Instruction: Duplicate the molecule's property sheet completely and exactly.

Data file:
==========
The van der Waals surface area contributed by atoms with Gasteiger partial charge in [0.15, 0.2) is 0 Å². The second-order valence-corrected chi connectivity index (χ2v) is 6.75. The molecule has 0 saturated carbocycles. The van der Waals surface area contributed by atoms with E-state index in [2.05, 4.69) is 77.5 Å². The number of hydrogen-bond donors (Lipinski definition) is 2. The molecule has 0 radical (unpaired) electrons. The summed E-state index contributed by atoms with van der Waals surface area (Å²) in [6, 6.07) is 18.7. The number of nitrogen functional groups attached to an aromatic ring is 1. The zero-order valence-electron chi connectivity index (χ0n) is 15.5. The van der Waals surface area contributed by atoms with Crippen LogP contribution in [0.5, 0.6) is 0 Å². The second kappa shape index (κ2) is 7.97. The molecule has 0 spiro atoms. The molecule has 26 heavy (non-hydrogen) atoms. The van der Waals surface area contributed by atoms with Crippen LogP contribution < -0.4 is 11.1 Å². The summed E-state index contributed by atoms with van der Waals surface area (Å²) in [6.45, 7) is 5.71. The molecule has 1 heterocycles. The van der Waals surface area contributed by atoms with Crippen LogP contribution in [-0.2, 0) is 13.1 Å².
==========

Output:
The van der Waals surface area contributed by atoms with Gasteiger partial charge in [0.15, 0.2) is 0 Å². The second-order valence-corrected chi connectivity index (χ2v) is 6.75. The molecule has 0 saturated carbocycles. The van der Waals surface area contributed by atoms with E-state index in [2.05, 4.69) is 77.5 Å². The number of hydrogen-bond donors (Lipinski definition) is 2. The molecule has 0 radical (unpaired) electrons. The summed E-state index contributed by atoms with van der Waals surface area (Å²) in [6, 6.07) is 18.7. The number of nitrogen functional groups attached to an aromatic ring is 1. The zero-order valence-electron chi connectivity index (χ0n) is 15.5. The van der Waals surface area contributed by atoms with Crippen LogP contribution in [0.5, 0.6) is 0 Å². The second kappa shape index (κ2) is 7.97. The molecule has 0 spiro atoms. The molecule has 26 heavy (non-hydrogen) atoms. The van der Waals surface area contributed by atoms with Crippen LogP contribution < -0.4 is 11.1 Å². The summed E-state index contributed by atoms with van der Waals surface area (Å²) in [6.45, 7) is 5.71. The molecule has 1 heterocycles. The van der Waals surface area contributed by atoms with Crippen LogP contribution in [-0.2, 0) is 13.1 Å².